There is “no pressing need” for a retail central bank digital currency (CBDC) in Singapore at this point in time, but market shifts and changing customer expectations are nevertheless forcing the central bank to prepare for a possible issuance in the future, an assessment by the Monetary Authority of Singapore (MAS) says.
The paper, titled A Retail Central Bank Digital Currency: Economic Considerations in the Singapore Context, looks at what a retail CBDC could look like in the city-state, exploring its potential implications for financial stability and monetary policy.
According to the paper, retail payments in Singapore are already competitive, efficient and cheap, and new initiatives are in the pipeline to introduce more innovation. Additionally, the soundness of the Singapore dollar and its dominance in the domestic economy make it unlikely for any foreign currency to emerge as a substitution. These are some of the reasons why Singapore is in no hurry to develop a retail CBDC, MAS says.
Nevertheless, a digital Singapore dollar could bring a number of benefits. These include enabling greater innovation in payments and payment-adjacent digital services, as well as providing a digital medium of exchange that’s safe, liquid, widely accepted and which better addresses users’ growing preference for digital channels.
Changing customer preferences and market shifts
In Singapore, the use of cash has steadily declined over the years, while cashless, digital payments have risen sharply. This trend accelerated with COVID-19.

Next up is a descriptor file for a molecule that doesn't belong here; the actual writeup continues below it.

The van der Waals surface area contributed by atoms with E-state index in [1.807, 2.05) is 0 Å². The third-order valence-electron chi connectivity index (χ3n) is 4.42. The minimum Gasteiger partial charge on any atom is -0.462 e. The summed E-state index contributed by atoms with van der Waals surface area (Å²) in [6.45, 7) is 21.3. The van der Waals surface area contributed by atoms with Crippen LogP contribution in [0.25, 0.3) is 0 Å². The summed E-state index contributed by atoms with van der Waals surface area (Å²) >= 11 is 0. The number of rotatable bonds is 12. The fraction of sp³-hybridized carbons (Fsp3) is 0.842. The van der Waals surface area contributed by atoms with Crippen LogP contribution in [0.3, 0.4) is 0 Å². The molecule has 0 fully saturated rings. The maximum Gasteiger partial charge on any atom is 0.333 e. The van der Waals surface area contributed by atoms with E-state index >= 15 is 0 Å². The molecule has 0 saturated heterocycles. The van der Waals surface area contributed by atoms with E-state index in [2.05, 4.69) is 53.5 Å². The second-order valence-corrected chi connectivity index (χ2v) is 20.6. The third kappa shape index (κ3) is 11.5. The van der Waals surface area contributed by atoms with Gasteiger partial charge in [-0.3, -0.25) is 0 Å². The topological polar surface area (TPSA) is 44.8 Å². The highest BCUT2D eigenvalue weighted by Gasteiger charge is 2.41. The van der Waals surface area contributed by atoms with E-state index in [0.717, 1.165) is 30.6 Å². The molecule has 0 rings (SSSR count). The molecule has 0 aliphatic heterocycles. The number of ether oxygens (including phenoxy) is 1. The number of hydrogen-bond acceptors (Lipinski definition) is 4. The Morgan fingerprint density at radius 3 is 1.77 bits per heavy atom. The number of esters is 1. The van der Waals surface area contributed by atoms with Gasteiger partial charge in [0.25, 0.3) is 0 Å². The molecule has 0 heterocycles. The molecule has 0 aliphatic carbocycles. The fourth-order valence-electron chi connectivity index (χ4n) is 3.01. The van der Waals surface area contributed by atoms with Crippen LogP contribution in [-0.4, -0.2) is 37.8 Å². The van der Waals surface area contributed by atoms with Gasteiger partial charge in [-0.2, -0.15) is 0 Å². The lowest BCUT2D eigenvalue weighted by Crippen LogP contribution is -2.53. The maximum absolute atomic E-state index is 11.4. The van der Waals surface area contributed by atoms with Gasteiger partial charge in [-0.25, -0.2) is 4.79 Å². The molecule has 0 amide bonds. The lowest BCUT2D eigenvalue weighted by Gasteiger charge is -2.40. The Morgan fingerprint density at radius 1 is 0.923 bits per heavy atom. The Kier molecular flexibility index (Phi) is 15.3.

In 2020, total registrations by individuals and firms for the PayNow peer-to-peer (P2P) instant fund transfer service increased by around 50% to 4.9 million, while the value of PayNow and PayNow Corporate transactions tripled to S$38 billion.
In contrast, the use of cash for point-of-sale (POS) transactions fell to 26% in 2020, from 37% of in 2019.
At the same time, bigtechs are increasingly facilitating payments directly on their platforms, building off their large user bases and vibrant digital ecosystems to attract millions of users. Their entry into payments poses a number of risks, MAS says, including concerns over market concentration and monopolies.
Dominant firms could, for example, charge unjustifiably high fees for payment services to both end users and merchants. Digital monopolists could also engage in a range of undesirable rent-seeking behavior, such as unethical consumer targeting, the report says.
Laying the groundwork for a retail CBDC
Although MAS isn’t planning to launch a digital currency for the retail market any time soon, the central bank is nevertheless looking to lay the foundation should the nation decide to do so in the future.
Through Project Orchid, MAS is working in close partnership with the private sector to build the technology infrastructure and competencies needed to introduce a retail CBDC system. Project Orchid will build on the findings from the Global CBDC Challenge, a startup competition focusing on innovations related to retail CBDCs.
Despite its work on retail CBDC, MAS says it remains “open to a range of possibilities for the future of money and payments,” adding that it will also be studying other emerging forms of digital money including privately-issued Singapore dollar-denominated stablecoins and synthetic CBDCs.
MAS’ work on a digital Singapore dollar comes at a time when central banks around the world are either actively considering or trialing CBDCs such as the digital euro, Bank of Japan’s digital yen and the People’s Bank of China’s e-CNY scheme.
Simultaneously, progresses are being made on linking up CBDCs. Project Dunbar, for example, seeks to develop prototypes for shared platforms that would enable international settlements with CBDCs. The project is led by the Bank for International Settlements (BIS) and includes involvement of MAS, the Reserve Bank of Australia, Bank Negara Malaysia and the South African Reserve Bank.